Content Consumption Oriented. Given the lack of ports and memory expansion, the Google Nexus 7 is designed to be a content consuming device much more so than a content creating device. The Nexus 7 is centrally designed for people to buy things from the Google Play store.
Content Price. Most reviewers that did their homework point out the fact that content selection is very similar among Amazon, Apple, and Google, but Amazon’s prices are often lower. Then most reviewers neglect to mention that pretty much all of Amazon’s content is available on the Nexus 7 too, except instant videos and prime ebooks.
No Landscape Mode for Homescreen. Hopefully Google changes this once the device is actually released because being forced to use portrait mode for the homescreen is super lame, especially when tablets with 16:10 ratio screens just seem more natural to hold in landscape mode for most tasks.
Hidden Costs. This one I found out myself when I went to pre-order a Nexus 7. They make you pay an extra $13.99 for shipping. Add sales tax on and it’s a good $20 to $25 more than the hyped $199. And if you go with the 16GB model, $275 isn’t a very good price for a 7-inch tablet without a memory card slot or HDMI port, considering the tablets you can get in the $300-$350 range.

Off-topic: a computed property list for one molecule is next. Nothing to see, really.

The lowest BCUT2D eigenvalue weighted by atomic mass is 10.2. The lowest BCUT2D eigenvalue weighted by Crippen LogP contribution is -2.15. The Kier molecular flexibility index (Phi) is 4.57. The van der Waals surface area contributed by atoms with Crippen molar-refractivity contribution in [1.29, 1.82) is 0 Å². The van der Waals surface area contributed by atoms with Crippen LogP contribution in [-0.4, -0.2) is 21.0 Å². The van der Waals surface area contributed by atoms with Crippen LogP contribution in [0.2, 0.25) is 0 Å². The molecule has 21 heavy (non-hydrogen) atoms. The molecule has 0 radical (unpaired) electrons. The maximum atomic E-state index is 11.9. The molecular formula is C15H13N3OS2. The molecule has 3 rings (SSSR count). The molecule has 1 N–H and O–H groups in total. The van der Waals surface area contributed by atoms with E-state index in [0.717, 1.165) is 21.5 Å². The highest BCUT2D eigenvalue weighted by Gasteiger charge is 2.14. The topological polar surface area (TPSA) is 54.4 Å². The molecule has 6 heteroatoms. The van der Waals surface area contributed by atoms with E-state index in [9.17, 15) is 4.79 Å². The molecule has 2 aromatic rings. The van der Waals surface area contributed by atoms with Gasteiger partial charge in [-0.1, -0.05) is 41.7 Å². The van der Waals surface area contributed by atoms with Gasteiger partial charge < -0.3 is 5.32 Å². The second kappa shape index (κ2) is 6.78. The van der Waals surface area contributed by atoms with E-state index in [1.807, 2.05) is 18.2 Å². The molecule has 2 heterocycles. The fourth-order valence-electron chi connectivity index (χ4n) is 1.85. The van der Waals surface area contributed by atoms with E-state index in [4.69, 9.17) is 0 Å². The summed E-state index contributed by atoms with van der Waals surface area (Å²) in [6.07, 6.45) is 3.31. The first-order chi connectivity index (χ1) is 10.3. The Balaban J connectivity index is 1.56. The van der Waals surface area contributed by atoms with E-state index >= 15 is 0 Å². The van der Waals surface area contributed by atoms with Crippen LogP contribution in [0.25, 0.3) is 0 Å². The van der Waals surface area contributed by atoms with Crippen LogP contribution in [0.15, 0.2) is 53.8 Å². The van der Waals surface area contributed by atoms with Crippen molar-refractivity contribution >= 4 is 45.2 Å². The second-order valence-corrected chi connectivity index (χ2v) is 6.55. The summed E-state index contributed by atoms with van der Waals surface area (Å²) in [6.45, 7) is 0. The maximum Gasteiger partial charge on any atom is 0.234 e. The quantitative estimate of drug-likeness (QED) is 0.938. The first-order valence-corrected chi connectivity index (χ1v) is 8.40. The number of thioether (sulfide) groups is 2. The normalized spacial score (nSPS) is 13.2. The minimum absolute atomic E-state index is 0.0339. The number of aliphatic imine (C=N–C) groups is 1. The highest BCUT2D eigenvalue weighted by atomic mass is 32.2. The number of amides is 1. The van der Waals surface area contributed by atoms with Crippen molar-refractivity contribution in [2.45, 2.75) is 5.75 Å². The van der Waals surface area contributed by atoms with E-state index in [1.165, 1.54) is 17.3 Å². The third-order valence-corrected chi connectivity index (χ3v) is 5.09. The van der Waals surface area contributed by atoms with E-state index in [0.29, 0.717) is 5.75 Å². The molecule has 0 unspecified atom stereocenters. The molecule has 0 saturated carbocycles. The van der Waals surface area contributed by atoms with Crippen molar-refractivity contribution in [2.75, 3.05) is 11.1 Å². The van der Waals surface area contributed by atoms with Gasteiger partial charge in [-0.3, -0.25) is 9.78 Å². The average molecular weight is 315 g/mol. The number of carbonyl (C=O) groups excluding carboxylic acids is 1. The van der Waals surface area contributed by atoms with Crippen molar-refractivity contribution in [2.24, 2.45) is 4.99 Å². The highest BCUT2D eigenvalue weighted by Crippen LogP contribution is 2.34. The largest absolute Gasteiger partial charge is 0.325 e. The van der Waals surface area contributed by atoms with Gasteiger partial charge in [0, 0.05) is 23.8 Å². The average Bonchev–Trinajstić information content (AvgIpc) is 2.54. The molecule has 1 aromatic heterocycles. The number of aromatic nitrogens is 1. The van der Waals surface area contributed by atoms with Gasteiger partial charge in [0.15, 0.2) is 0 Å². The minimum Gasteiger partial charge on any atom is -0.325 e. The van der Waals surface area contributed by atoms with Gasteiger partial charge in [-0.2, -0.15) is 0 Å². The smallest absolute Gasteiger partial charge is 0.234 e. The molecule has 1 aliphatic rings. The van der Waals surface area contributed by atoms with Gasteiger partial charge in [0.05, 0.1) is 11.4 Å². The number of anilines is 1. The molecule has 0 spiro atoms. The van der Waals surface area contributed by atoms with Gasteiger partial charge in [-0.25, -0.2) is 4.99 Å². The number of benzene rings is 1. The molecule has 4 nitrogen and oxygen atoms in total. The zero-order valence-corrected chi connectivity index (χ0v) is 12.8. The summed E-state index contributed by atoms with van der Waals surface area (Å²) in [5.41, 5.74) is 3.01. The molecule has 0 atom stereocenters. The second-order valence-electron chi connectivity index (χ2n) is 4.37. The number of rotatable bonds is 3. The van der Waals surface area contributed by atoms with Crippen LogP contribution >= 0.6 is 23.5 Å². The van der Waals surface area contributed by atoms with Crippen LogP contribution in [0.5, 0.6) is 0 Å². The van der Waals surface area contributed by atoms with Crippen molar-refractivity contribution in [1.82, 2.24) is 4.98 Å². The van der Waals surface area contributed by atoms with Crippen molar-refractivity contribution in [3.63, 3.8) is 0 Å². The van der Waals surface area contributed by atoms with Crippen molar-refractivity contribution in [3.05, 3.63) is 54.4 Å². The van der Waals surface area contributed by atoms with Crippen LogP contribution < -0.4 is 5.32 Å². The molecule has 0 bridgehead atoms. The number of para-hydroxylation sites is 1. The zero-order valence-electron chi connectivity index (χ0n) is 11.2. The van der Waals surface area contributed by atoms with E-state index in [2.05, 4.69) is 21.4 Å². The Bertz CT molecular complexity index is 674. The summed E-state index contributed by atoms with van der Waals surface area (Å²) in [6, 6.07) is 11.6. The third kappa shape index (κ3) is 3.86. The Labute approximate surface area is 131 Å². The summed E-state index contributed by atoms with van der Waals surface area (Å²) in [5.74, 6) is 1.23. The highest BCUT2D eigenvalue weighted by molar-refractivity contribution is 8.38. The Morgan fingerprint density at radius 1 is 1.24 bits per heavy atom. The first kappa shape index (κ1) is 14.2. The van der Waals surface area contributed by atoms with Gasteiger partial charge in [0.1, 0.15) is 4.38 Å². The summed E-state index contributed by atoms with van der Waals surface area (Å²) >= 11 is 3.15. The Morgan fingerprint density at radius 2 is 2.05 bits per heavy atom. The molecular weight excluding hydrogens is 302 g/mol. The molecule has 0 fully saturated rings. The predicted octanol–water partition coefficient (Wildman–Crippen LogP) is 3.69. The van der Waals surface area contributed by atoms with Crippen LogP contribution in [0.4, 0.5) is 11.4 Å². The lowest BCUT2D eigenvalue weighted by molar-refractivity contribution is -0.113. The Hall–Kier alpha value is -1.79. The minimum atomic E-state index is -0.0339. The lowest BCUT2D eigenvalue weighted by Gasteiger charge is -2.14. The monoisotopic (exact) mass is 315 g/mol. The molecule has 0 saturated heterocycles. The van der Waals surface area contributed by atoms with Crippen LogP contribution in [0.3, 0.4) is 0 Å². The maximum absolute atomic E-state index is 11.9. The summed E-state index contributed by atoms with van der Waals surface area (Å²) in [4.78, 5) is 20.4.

To Buy or Not to Buy?
The Google Nexus 7 is the most hyped tablet of the year so far, and it has a lot to live up to. Virtually all the early reviews say the Nexus 7 is the tablet to buy if you are looking for a tablet with a 7-inch screen.
The Nexus 7 is clearly geared toward being more of a competitor to the hugely successful Kindle Fire and cheap Android tablets in general than the Apple iPad. Right now the Nexus 7 has the Kindle Fire beat on specs and features, and it sells for the same price, so it’s really a no-brainer which one to pick. Or is it?
Amazon’s track record with product support and customer service is much, much better. Google, on the other hand, has their hands in so many different places and is notorious for dropping their creations without a thought. It makes one wonder if the Nexus 7 will even matter at all to them 4 or 5 years from now.
It’s not always about the specs. Personally, I think the high resolution IPS screen is the big news with the Google Nexus Tablet, and it one of the main reasons to choose it over the Kindle Fire or other budget tablet.
But too much is being made about the Tegra 3 processor. For most users the difference between dual-core and quad-core is only going to matter for high-end games. It makes no difference whatsoever for reading ebooks, email, watching videos, playing music, and a number of other tasks. Sure, transitions and load times are faster and web pages may load a second or two faster, but the overall usability is going to be the same.
In the end, the Google Nexus 7 is a really nice tablet for the price, but the lack of a memory card slot, rear-facing camera, and HDMI port keep it from being a well-rounded tablet.
Something like the 7-inch Samsung Galaxy Tab 2 that has all that and more for $249 may end up being the better tablet for some. Heck, two months from now there’s a good chance we’ll see something very similar spec-wise to the Nexus 7, but with an SD card slot and HDMI port. Plus Amazon is expected to unveil an updated version of the Kindle Fire at any time. Given that, there’s a good chance the Nexus 7’s glory days could be short lived.